The Fall of the Millennial

I was sitting in my office, hacking away at my computer, when I came across a C.V of a graduated student applying for an internship position. What caught my attention weren’t his various academic accolades or his exemplary grades; it was the fact that he was born in 2001!!!! He met the various criteria for selection and was called in; when I met him, he was even more bright-eyed and bushy-tailed than I imagined. 
And if that’s how I saw him, how did he see me?
‘Generation Y’, more commonly known as millennials, are a demographic cohort following ‘Generation X’; they were born between the early 1980s and mid-1990s. Conversely, ‘Generation Z’ are the demographic cohort following millennials, they were born between the mid-1990s , and currently, there is no consensus as to when this cohort ends.
Over the past few decades, Human Resources and Organisational Behavior fields have been plagued with articles, blogs and ‘how-to’ manuals on millennials in the workplace. These have ranged from how to keep millennials engaged in the workplace to what form of remuneration millennials find meaningful to how millennials interact with other generations. This stemmed from the fact that ‘Generation Y’ were the new kids on the block. Thus their integration into the workplace was of crucial importance. However, the oldest millennials are now in their early 40s. They’ve been in the workplace for over a decade and hold senior positions; some own the workplace. Meanwhile, ‘Generation Z’ are joining the workforce in entry-level positions.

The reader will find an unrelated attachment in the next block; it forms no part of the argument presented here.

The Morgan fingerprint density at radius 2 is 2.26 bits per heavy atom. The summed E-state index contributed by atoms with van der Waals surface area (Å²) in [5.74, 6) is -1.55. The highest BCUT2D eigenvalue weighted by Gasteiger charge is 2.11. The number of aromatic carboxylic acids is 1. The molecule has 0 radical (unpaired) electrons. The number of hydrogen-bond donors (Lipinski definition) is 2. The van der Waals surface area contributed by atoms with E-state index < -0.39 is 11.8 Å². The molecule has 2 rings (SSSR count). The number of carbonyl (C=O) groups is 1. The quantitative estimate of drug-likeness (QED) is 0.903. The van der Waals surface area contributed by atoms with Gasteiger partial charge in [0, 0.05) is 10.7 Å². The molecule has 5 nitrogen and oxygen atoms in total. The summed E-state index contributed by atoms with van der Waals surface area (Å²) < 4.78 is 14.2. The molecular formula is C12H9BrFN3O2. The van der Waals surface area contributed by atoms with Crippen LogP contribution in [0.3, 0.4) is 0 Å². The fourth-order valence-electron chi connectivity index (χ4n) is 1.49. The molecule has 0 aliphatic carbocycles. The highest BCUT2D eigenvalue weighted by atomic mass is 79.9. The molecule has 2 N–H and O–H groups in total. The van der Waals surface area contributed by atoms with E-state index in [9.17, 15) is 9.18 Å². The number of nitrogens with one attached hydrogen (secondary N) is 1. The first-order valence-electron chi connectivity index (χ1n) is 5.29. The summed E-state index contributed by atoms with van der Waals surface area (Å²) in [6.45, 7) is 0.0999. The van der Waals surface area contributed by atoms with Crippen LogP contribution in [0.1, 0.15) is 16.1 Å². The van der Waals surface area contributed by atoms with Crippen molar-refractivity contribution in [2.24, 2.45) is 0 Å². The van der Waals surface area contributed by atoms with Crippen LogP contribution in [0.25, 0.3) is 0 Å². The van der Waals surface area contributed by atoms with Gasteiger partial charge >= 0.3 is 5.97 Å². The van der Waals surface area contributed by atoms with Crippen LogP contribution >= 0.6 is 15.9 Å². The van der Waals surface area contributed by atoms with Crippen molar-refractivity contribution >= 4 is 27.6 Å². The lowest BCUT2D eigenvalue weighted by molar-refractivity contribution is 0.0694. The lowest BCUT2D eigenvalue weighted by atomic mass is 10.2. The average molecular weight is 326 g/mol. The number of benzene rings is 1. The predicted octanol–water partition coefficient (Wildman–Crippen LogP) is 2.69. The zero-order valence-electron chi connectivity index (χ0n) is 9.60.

The question to be asked is, what differences can we expect between these 2 generations in the workplace?

Millennials vs Generation Z

Gen-Z grew up amid global recessions, wars, and pandemics. They are expected to be more cautious and pragmatic and thus more likely to take fewer risks and seek security than their flexible millennial counterparts.
Generation Z may have shorter attention spans than millennials, if that’s possible! They’ve been bred to digest information faster; think of your 10-second reels and 15-second TikTok videos.
Generation Z might have less formal education than their Millennial counterparts as they have been exposed to more entrepreneurial and online opportunities than their millennial counterparts, who linked success to educational aptitude.
Generation Z will be the true digital natives. Think about your 2-year-old nephew who can operate a laptop.
Generation Z will join the workforce much faster than millennials, as educators emphasise learning as being more practical and less theoretical.
Generation Z may have a better aptitude for face-to-face interactions because their social media sites [TikTok, FaceTime, SnapChat]  have sight, sound and motion features. Conversely, millennials lack the skills for face-to-face interactions as they spent their formative years safely hidden behind a texting platform.
I will admit that most of this is just speculation. Furthermore, it’s usually not acknowledged that individuals born on the same day may experience life differently due to gender, culture, religion, race, and geographical differences. However, it is fascinating to recognise that the fad that is the millennial is coming to an end. Makes you wonder, what’s next?!

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